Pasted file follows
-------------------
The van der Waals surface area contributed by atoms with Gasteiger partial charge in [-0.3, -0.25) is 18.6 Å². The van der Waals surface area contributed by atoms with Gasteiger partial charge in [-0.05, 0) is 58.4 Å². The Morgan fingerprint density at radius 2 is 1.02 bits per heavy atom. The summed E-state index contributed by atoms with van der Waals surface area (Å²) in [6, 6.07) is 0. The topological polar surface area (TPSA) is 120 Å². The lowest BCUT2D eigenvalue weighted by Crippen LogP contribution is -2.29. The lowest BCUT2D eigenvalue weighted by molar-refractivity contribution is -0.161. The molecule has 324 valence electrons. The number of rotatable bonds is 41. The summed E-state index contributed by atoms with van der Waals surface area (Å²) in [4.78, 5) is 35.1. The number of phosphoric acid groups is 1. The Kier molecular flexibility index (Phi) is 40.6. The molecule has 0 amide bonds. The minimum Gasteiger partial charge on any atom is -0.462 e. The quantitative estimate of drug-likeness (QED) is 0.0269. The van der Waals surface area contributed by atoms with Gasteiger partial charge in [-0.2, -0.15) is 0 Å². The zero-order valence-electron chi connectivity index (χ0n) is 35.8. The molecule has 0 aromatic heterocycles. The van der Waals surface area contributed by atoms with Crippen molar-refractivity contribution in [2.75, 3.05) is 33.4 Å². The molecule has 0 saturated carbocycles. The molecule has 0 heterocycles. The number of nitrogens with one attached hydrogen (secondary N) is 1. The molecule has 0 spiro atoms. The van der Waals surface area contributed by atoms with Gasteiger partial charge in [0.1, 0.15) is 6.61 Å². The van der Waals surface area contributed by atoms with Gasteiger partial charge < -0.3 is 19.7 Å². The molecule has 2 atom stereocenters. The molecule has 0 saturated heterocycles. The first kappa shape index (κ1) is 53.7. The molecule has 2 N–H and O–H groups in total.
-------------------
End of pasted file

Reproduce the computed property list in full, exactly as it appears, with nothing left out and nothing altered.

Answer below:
The van der Waals surface area contributed by atoms with Gasteiger partial charge in [-0.3, -0.25) is 18.6 Å². The van der Waals surface area contributed by atoms with Gasteiger partial charge in [-0.05, 0) is 58.4 Å². The Morgan fingerprint density at radius 2 is 1.02 bits per heavy atom. The summed E-state index contributed by atoms with van der Waals surface area (Å²) in [6, 6.07) is 0. The topological polar surface area (TPSA) is 120 Å². The lowest BCUT2D eigenvalue weighted by Crippen LogP contribution is -2.29. The lowest BCUT2D eigenvalue weighted by molar-refractivity contribution is -0.161. The molecule has 324 valence electrons. The number of rotatable bonds is 41. The summed E-state index contributed by atoms with van der Waals surface area (Å²) in [4.78, 5) is 35.1. The number of phosphoric acid groups is 1. The Kier molecular flexibility index (Phi) is 40.6. The molecule has 0 amide bonds. The minimum Gasteiger partial charge on any atom is -0.462 e. The quantitative estimate of drug-likeness (QED) is 0.0269. The van der Waals surface area contributed by atoms with Gasteiger partial charge in [-0.2, -0.15) is 0 Å². The zero-order valence-electron chi connectivity index (χ0n) is 35.8. The molecule has 0 aromatic heterocycles. The van der Waals surface area contributed by atoms with Crippen molar-refractivity contribution in [2.75, 3.05) is 33.4 Å². The molecule has 0 saturated carbocycles. The molecule has 0 heterocycles. The number of nitrogens with one attached hydrogen (secondary N) is 1. The molecule has 0 spiro atoms. The van der Waals surface area contributed by atoms with Gasteiger partial charge in [0.1, 0.15) is 6.61 Å². The van der Waals surface area contributed by atoms with Gasteiger partial charge < -0.3 is 19.7 Å². The molecule has 2 atom stereocenters. The molecule has 0 saturated heterocycles. The first kappa shape index (κ1) is 53.7. The molecule has 2 N–H and O–H groups in total.